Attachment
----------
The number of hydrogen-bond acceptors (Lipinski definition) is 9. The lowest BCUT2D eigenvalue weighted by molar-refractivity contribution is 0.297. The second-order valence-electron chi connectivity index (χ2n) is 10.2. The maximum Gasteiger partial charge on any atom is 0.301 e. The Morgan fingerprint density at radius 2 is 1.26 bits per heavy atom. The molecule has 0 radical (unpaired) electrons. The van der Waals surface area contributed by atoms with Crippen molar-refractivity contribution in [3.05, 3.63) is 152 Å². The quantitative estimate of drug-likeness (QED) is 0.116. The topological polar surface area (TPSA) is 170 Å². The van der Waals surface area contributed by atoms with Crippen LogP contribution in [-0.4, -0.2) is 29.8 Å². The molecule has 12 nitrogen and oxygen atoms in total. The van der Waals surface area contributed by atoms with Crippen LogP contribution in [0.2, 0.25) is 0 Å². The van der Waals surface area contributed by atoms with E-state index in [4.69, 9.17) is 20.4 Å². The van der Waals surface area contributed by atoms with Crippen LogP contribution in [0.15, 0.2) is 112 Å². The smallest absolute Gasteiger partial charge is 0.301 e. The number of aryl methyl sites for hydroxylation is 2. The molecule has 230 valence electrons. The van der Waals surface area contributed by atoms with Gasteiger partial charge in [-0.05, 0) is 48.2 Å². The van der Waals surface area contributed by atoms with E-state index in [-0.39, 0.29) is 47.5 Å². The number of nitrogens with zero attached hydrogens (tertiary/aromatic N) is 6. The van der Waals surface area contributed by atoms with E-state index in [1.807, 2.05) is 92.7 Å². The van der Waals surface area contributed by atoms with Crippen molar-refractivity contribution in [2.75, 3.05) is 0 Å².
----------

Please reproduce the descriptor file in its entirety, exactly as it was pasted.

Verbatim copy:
The number of hydrogen-bond acceptors (Lipinski definition) is 9. The lowest BCUT2D eigenvalue weighted by molar-refractivity contribution is 0.297. The second-order valence-electron chi connectivity index (χ2n) is 10.2. The maximum Gasteiger partial charge on any atom is 0.301 e. The Morgan fingerprint density at radius 2 is 1.26 bits per heavy atom. The molecule has 0 radical (unpaired) electrons. The van der Waals surface area contributed by atoms with Crippen molar-refractivity contribution in [3.05, 3.63) is 152 Å². The quantitative estimate of drug-likeness (QED) is 0.116. The topological polar surface area (TPSA) is 170 Å². The van der Waals surface area contributed by atoms with Crippen LogP contribution in [-0.4, -0.2) is 29.8 Å². The molecule has 12 nitrogen and oxygen atoms in total. The van der Waals surface area contributed by atoms with Crippen LogP contribution in [0.2, 0.25) is 0 Å². The van der Waals surface area contributed by atoms with E-state index in [4.69, 9.17) is 20.4 Å². The van der Waals surface area contributed by atoms with Crippen LogP contribution in [0.15, 0.2) is 112 Å². The smallest absolute Gasteiger partial charge is 0.301 e. The number of aryl methyl sites for hydroxylation is 2. The molecule has 230 valence electrons. The van der Waals surface area contributed by atoms with Gasteiger partial charge in [-0.05, 0) is 48.2 Å². The van der Waals surface area contributed by atoms with E-state index in [-0.39, 0.29) is 47.5 Å². The number of nitrogens with zero attached hydrogens (tertiary/aromatic N) is 6. The van der Waals surface area contributed by atoms with E-state index in [1.807, 2.05) is 92.7 Å². The van der Waals surface area contributed by atoms with Crippen molar-refractivity contribution in [2.75, 3.05) is 0 Å².